There’s nothing like moving to a new home. Fresh surroundings, new décor, new neighbours, removalist trucks, endless cleaning, boxes upon boxes … come to think of it, moving can be kind of stressful.
And by kind of stressful, I mean really stressful. And by really stressful I mean wide awake making to-do lists at 3am but then snapping at the local lollypop lady come 8am kind-of-stressful. Ok, maybe you’ll handle it better than I did, but we can all agree that when it comes to moving there is too much to do and not much time to do it. And unfortunately that means that some things will invariably be forgotten – like sorting out energy for your new home.
Energy isn’t naturally the first thing you think about when moving home and understandably it usually isn’t given much attention, if any. But there are few things worse when moving than realising you forgot to get energy connected and that you will be stuck for a few days without lighting, hot water or heating.
Getting your energy sorted before you move could save unnecessary stress and potentially thousands of dollars in the long-term.
When moving home, just follow this step-by-step checklist to get your energy sorted:
Step 1: Tie up loose ends
Make sure you cancel your existing energy contracts before you move out. You don’t want to get charged for energy you aren’t using. It seems obvious but you’d be surprised how many people forget.
Most providers will require about three to four business days’ notice to close an account. But remember to keep gas and electricity connected until you have finished all the cleaning. Trust me, you don’t want to get stuck trying to clean your old home without hot water or electricity.
Step 2: Connect the new home
Before the big move, take the time to shop around for the best energy deal for your new home. It might sound boring, but no one said you can’t eat ice cream while you’re doing it!
Energy charges can vary from suburb to suburb and state to state and just because you had the cheapest deal in your old home, it doesn’t mean that the same provider will be the best value option for your new one.
Instead of wasting what seems like an eternity speaking to each provider and obtaining individual quotes, speak to an energy comparison expert and find the best plan. One call is always better than ten calls… unless of course you have a love for elevator hold music.
Many people don’t realise that that energy comparison services do more than just compare. Services like iSelect can sign you up to a new energy plan or provider and even arrange connection for you. If you’d prefer to manage the switch yourself, you’ll need to contact your new provider to arrange connection. They’ll normally need three to four days’ notice although many providers offer same day connection if you have left it to the last minute!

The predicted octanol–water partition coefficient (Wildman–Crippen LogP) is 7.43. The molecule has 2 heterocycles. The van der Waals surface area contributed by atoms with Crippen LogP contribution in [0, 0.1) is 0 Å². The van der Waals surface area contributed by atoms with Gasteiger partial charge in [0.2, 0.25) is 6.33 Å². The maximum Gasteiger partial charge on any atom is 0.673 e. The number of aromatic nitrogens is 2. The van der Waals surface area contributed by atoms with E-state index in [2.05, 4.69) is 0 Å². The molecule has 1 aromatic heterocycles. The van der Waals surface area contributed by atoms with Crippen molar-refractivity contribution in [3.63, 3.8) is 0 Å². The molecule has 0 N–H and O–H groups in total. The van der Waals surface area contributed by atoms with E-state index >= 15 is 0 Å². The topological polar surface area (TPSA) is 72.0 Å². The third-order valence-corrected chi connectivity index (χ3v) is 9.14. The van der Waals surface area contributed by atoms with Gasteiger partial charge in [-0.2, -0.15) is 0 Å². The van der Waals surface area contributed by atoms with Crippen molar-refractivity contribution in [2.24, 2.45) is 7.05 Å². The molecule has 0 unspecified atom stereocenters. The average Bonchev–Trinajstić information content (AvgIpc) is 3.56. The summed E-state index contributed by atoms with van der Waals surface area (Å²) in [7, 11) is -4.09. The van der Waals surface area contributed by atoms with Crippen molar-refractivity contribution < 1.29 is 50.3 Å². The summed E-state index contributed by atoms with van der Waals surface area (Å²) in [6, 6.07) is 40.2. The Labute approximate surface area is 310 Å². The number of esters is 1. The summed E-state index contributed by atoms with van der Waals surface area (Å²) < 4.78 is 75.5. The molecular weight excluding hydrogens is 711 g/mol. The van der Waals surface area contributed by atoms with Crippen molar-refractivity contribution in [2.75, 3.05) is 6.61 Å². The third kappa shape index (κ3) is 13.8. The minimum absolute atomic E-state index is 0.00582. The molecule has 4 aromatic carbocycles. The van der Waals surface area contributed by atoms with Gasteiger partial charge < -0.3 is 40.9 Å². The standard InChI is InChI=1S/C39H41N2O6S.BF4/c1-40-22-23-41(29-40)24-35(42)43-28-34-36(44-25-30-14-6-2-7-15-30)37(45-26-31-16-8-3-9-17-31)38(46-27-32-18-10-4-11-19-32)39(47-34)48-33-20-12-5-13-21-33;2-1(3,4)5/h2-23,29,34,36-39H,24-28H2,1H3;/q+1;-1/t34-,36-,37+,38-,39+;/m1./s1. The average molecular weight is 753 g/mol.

Make sure there are no access issues – such as locked gates – blocking access to your meter as this can delay the connection process. Arranging a new connection will also be much easier if you have the meter numbers for the new property handy – your real estate agent should be able to provide these to you in advance.
Step 3: The days before the move
Turn off your fridge and freezer the day before you move to allow it to defrost and wait 24 hours before you turn them back on after the move so the gas settles. And that means you have no choice but to order take-away, guilt-free!
On the day of the big move, turn off the electricity off at the main switch but don’t touch the gas. You’ll also need to turn off the hot water system. It’s also worth taking readings of your gas and electricity meters by taking a quick photo on your phone. This could come in handy if there are any disagreements over billing after you’ve moved out and also, taking photo evidence makes you feel like you’re on the set of CSI Miami.
Step 4: You’ve arrived
When you arrive at your new home, it’s a good idea to take meter readings and photos at the new property. That way you’ll be covered if the previous owners failed to close their account.
It’s also worth considering lowering the thermostat on your on your new water heater to 60-to-65 degrees rather than wasting energy heating it any higher.
If you’re moving in winter, set the heater’s thermostat to 20 degrees or less. Every extra degree increases costs by 10 per cent. In the summer, set the air-conditioning to 24 degrees or warmer for a similar result.
Once you’ve done all this; take a breath, get into your PJs, open another tub of ice cream and start making some memories in your new home.
–Laura Crowden works for leading online comparison site iSelect. When she isn’t providing advice on how to find the right energy plan or health insurance policy, Laura can be found tackling home renovations (to varying degrees of success) or eating ice cream. She loves getting a good deal, sparkly things, her cat and G&Ts.